After the treatments, you’re sure to be hungry. A casual daytime option is the Pool Bar, with a buffet lunch and breakfast served most of the day. At night, get ready for a spectacular meal. The English so often receive a bad rap for their cuisine, but these days most fine dining meals are as good as a four-star offering anywhere in the world. And Chewton certainly provides world-class meals. But before dinner, cocktails anyone? Any of the common area rooms with their chintz couches, casual wing chairs and tasseled grace will do, because everywhere you look, there is someone impeccably qualified to serve you. “Everything is prepared in our Michelin-starred kitchen, where executive chef, Luke Matthews and his 30-strong kitchen brigade oversee the operation to ensure that the same high standards of cooking excellence applies to everything that we served to our guests, from a gourmet dining experience to an in-room club sandwich,” shares the hotel’s Andrew Stembridge.
Whether served in the formal dining room, terraced solarium dining, or al fresco areas, the Marryat restaurant offers a variety of dishes from a selection of menus. The style of its cuisine is eclectic, with an extensive use of fresh, local produce, such as wild mushrooms, vegetables and game from the New Forest, as well as seafood from Christchurch and Lymington. Want the perfect wine to accompany the perfect meal? Choose a bottle from over 500 wines in the extensive cellar. Recently voted one of the 25 best restaurants in the United Kingdom by famed restaurant guide, Egon Ronay, it’s worthy to note that the Marryat has held its Michelin-starred status for 21 years.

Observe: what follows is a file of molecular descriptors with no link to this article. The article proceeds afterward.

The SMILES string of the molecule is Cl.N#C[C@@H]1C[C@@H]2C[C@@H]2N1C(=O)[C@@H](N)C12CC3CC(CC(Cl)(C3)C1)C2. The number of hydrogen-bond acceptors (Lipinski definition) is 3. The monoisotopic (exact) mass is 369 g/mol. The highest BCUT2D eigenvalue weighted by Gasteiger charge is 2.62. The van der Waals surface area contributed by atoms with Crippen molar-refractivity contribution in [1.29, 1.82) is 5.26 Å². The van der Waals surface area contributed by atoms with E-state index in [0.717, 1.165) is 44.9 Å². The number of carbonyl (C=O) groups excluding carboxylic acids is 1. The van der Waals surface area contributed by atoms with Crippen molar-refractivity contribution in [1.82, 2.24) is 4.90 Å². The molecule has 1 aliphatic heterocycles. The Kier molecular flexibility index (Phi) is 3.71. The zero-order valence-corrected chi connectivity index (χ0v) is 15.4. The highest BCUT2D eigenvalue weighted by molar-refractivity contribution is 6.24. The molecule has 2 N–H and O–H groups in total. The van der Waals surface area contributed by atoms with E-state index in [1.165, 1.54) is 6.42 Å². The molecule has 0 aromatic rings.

Should you wish to indulge your sporty side, I recommend a quick game of croquet before supper. The grounds also boast a nine-hole, par-three golf course, a practice range, a putting green and two indoor and two outdoor tennis courts. An outdoor pool overlooks the manor, surrounded by clinging vines of bougainvillea.
Because Chewton is so cool and you’re getting the feel of what it’s like to be a country gentleman, you may not want to leave the grounds. You must, however, and make the short drive to the New Forest. The forest is indeed something out of a fairytale. Over 2,000 horses run wild, adding a mythical element. A quick walk down a path and you’ll find the ocean. Another fun excursion is the seaside villages. Near them is The Broadlands, a country home about an hour away, is owned by the very charming Lord and Lady Romsey, and is open for private tours a few weeks out of the year during the summer. The home is tastefully appointed by the family, who have had it for centuries and have amassed a substantial collection of nearly priceless 18th-century English paintings. This, as you may know, was where Prince Charles and Lady Diana spent their honeymoon. The manors in this area are grand, noble and are each full of their own rich history.
So, get thee to a simple country life for a long weekend at Chewton. Simple, but elegant, and certainly never dull. Introduce yourself to the other guests, and you are sure to make lifelong friendships, like I have. In a location so inspiring, you might even end up between the pages of the next great English novel.
Photos courtesy of Chewton Glen